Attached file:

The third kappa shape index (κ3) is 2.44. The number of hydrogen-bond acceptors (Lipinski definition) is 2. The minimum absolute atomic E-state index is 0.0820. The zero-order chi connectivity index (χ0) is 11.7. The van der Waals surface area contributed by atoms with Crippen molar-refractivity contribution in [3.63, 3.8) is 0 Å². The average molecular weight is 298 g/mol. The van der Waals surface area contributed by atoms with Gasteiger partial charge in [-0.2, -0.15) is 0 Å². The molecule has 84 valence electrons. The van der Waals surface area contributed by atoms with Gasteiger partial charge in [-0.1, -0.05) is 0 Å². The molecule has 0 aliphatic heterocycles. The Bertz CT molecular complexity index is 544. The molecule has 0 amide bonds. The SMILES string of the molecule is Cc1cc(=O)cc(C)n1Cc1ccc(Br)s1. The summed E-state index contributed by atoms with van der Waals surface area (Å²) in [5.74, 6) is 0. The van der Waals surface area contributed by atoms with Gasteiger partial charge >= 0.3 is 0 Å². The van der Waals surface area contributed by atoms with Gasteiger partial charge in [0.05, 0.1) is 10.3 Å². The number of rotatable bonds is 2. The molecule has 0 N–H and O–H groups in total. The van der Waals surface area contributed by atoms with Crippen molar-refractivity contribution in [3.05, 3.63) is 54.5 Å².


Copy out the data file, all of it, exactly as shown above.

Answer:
The third kappa shape index (κ3) is 2.44. The number of hydrogen-bond acceptors (Lipinski definition) is 2. The minimum absolute atomic E-state index is 0.0820. The zero-order chi connectivity index (χ0) is 11.7. The van der Waals surface area contributed by atoms with Crippen molar-refractivity contribution in [3.63, 3.8) is 0 Å². The average molecular weight is 298 g/mol. The van der Waals surface area contributed by atoms with Gasteiger partial charge in [-0.2, -0.15) is 0 Å². The molecule has 84 valence electrons. The van der Waals surface area contributed by atoms with Gasteiger partial charge in [-0.1, -0.05) is 0 Å². The molecule has 0 aliphatic heterocycles. The Bertz CT molecular complexity index is 544. The molecule has 0 amide bonds. The SMILES string of the molecule is Cc1cc(=O)cc(C)n1Cc1ccc(Br)s1. The summed E-state index contributed by atoms with van der Waals surface area (Å²) in [5.74, 6) is 0. The van der Waals surface area contributed by atoms with Gasteiger partial charge >= 0.3 is 0 Å². The van der Waals surface area contributed by atoms with Gasteiger partial charge in [0.05, 0.1) is 10.3 Å². The number of rotatable bonds is 2. The molecule has 0 N–H and O–H groups in total. The van der Waals surface area contributed by atoms with Crippen molar-refractivity contribution in [3.05, 3.63) is 54.5 Å².